Evidence also suggests that football is emerging as a more regional sport, with participation and interest more concentrated in the Southeast, roughly characterized by the 11 states with universities in the Southeastern Conference (SECOND).

This regionalization is clearly visible in the figure below, which shows US states characterized by increases (green undertones) or decreases (orange undertones) in high school football participation rates from the 2008-09 to 2018-19 school years. (NFHS data and updated from my analysis in this preprint).

Of the 7 states that saw increases and the 8 with the smallest declines (15 in total) in high school football participation from 2008-19 to 2018-19, eight SEC host universities and one border them (Oklahoma ). Only two states with SEC schools, Missouri and Arkansas, disagree with this relationship, having experienced significantly larger declines in attendance.

Outside of the Southeast, only Utah and Nevada have seen increasing participation over the past decade. The largest declines in high school participation have all occurred in the northern part of the states. Interestingly, every state that has seen a 20% or more drop in high school attendance in the past decade is north of Illinois.

The figure below shows the most recent changes in high school participation, from the 2017-2018 school year to 2018-2019. You have to be careful considering only the one-year change, but it looks like football’s decline continues from coast to coast and may even start to break through in the Southeastern United States.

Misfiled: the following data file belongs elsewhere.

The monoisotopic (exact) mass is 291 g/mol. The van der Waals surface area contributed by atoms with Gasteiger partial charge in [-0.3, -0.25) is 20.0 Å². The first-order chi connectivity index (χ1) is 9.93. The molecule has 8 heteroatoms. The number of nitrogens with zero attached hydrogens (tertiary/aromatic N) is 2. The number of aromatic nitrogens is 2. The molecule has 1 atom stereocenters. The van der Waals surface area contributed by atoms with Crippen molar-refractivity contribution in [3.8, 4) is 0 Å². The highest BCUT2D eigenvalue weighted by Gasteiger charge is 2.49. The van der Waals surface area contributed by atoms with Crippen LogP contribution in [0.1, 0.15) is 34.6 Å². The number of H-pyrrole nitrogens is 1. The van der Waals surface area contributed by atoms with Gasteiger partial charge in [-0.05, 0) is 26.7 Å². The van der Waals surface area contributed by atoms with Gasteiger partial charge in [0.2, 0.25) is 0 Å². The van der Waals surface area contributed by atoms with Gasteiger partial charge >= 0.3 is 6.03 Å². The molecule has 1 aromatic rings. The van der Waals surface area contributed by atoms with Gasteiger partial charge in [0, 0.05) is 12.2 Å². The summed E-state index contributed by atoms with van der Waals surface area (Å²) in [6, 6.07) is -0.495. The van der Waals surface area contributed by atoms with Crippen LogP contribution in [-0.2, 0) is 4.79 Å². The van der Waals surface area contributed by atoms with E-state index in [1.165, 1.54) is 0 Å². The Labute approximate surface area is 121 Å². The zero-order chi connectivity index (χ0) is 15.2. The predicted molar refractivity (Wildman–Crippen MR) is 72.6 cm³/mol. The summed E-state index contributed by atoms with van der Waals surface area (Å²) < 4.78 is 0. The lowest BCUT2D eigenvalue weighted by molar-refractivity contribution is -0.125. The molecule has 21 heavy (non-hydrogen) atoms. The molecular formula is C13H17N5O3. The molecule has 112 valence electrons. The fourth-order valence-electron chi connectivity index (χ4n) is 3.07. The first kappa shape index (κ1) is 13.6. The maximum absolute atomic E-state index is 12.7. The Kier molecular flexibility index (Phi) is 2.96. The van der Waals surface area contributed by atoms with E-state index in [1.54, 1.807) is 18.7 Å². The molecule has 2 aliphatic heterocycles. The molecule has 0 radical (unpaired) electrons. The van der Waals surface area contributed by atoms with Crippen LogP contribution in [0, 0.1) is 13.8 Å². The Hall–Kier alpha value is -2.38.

Regionalization of football at youth and college level can be a growing process. Consider that of the top ten states that experienced increases (or smallest declines) in high school attendance from 2008-09 to 2018-19, seven are SEC states plus Oklahoma. These seven states alone have produced almost half of the best high school rookies (four- and five-star athletes as counted from 2013 to 2017) to all FBS universities. In contrast, the 25 states that experienced the largest decline in high school football participation in the same decade produced less than 20% of the top high school rookies in FBS schools.

If the data is not convincing enough, just look at the college football qualifiers, which has been dominated by universities from the southeast, a party crushed about a quarter of the time by universities from outside the region. The regionalization of football and its consequences will be the subject of a future column here, but to the extent that this assumption reflects developing trends, college football will likely be increasingly prompted to reorganize into national conferences, such as the NFL.

The decline of football has accelerated in recent years. The figure below shows that youth and secondary school participation declined much faster over the period 2014 to 2018 than it did from 2010 to 2014 (for the different sources of this data, see this preprint). Likewise, college attendance hardly changed from 2010 to 2014, but a 4% drop from 2014 to 2018. Total Super Bowl viewers increased from 2010 to 2014, but then fell by 8%. from 2014 to 2018.

The implications of the decline of football, and what it might mean for youth sport, American culture and its role as “king of sportWill be topics that I will continue to explore in future columns.

While football may not yet be on its deathbed, as Michael Oriard suggests, it is in a period of decline and rapid change. This week, enjoy the Super Bowl and know that the golden years of American football are unlikely to resemble the evolution of the sport in the 21st century.